Tech By on Dec 3, 2013
Those of you hoping to get the $349 Moto X on Cyber Monday instead received a full day of site outages and fail. It’s like Motorola’s site saw the upcoming onslaught of customers, curled up into a ball and whimpered ‘no mas’. The well-received phone was set for a huge Cyber Monday discount of $150, bringing the contract-free versions of the 16gb and 32gb phones down to a respective $349 and $399. Great deal considering the specs.
Unfortunately, much like many of your hopes and dreams, it was not meant to be. However, props to Motorla for realizing their situation and correcting it. Their CEO, Dennis Woodside, came out today and issued an explanation and apology for the Cyber Monday snafu.
“I want you to understand what happened, and what we are doing to rectify the situation.”
“First, we misjudged the overwhelming consumer demand for Moto X, which was far greater than we expected.”
“Second, our pre-sale site testing was not sufficiently extensive. Testing failed to reveal weaknesses caused by large volumes of concurrent orders flowing through the MotoMaker customization engine.”
“Thus, when we opened the promotion this morning, an extraordinary spike in concurrent orders caused our website to go down. We couldn’t fulfill orders. The site became unstable. While some orders were filled, many customers tried all day to place their orders, unsuccessfully. Customers were left frustrated.”
They’ve decided to reschedule their promotion and add an additional day to buy, doubling the number of devices for sale (although how many is uncertain) and extending their 30% accessories sale.
So for all you Moto X fans out there, you’ll have twice the number of chances to score a great phone at a great price.
We reached out to Motorola for a technical explanation on the site outages, but didn’t receive any response at this time.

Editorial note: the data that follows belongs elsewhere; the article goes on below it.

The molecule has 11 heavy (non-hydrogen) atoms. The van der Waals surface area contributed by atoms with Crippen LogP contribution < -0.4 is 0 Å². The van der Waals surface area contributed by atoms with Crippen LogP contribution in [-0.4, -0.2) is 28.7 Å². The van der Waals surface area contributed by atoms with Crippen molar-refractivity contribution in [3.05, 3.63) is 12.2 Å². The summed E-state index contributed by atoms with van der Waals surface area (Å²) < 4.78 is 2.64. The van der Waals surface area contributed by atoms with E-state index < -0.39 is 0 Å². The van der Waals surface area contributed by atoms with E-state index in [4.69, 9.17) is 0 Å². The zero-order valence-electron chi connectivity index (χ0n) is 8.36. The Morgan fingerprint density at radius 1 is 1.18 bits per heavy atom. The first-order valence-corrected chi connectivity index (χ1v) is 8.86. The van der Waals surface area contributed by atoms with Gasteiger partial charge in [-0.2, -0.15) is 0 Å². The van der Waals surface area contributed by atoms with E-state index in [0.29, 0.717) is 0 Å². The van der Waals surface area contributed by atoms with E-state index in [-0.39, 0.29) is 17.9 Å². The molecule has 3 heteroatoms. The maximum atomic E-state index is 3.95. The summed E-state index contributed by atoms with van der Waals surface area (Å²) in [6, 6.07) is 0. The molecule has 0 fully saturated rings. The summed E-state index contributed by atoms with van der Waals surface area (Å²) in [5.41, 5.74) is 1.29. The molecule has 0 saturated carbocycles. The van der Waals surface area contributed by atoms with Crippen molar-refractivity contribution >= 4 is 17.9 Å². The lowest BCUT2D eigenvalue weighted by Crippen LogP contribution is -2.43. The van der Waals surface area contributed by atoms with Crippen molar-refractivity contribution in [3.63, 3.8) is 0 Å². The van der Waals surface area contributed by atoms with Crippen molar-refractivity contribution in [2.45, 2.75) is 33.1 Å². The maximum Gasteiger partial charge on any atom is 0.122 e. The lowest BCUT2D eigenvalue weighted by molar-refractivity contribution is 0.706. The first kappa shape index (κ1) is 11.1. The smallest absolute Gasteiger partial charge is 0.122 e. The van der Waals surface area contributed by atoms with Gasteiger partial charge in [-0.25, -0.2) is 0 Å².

Tech By on Oct 31, 2013
Isn’t buying a new smartphone every couple of years a little silly? Yes it is. Motorola’s Project Ara, an open-source initiative for modular smartphones, aims to take the current “new every two” mentality and kinda flip it on its consumerist head. Motorola is envisioning a future where your phone’s endoskeleton, or basic layout, would never change. Of course the phone’s components could be upgraded at any time; like say, you could get a new processor or even a new display. Whaddya think? Do you have that kinda willpower?
Tech By on Aug 18, 2013
The smartphone battlefield is filled with combatants engaged in a war of the specs. But is the winner of the ‘my processor/screen/battery is bigger than yours’ contest really the best device? Motorola says no. The Moto X ($200) consciously stays out of the specs fray and instead focuses on customization and other perks. You can design your own phone, choosing everything from the color to the texture, with some 504 combinations possible. Touchless Control lets you control the phone with voice commands. There’s a 4.7-inch AMOLED screen, Snapdragon S4 Pro 1.7 GHz processor, and 10 MP Clear Pixel camera, and while none of those numbers are class-leading, it’s somewhat refreshing to see a phone that doesn’t pretend it’s carrying a bazooka when it’s armed with a trusty rifle.
Gear By on Oct 19, 2011
Let’s say you run. How do you keep track of your progress? Your clunky 4.5″ smartphone that bangs around in your pocket. That iPod strapped to your arm. Maybe it’s the Nike+, the one with the sensor on your shoe beaming signals to the…iPod strapped to your arm. Come November 6th, Motorola brings convenience to the exercise junkie with the MotoACTV.
Strap on the MotoACTV to your wrist and capture your activity with the integrated GPS. Measure your success, record your runs and even monitor your heart rate with the separate in-ear heart rate monitor. All this housed in one tiny, Nano sized device built for exercise. That means splashproof and scratchproof Gorilla Glass as used on Motorola’s Droid RAZR.
Beyond just recording your fitness, the MotoACTV creates custom playlists based on your fitness patterns and history. That means music tailored to those days you might sprint, jog or need a little extra oomph. All customized on your past activity, and not created beforehand. After your workout, sync the MotoACTV to the MotoACTV portal and check out the requisite graphs and analysis. Battery life is adequate at 10 hours indoors and 5 hour outdoors, when GPS is used.
Choose from 8GB ($250) and 16GB ($300) models. Open the wallet a little more for the $100 heart heart rate monitor, though that can be used with any Moto phone. While the 8GB and 16GB MotoACTV models run twice the price of the respectively sized Nanos, the Nano’s capabilities in the gym are likely an afterthought to its buyers. For exercise junkies, the MotoACTV will be a dedicated device for their training.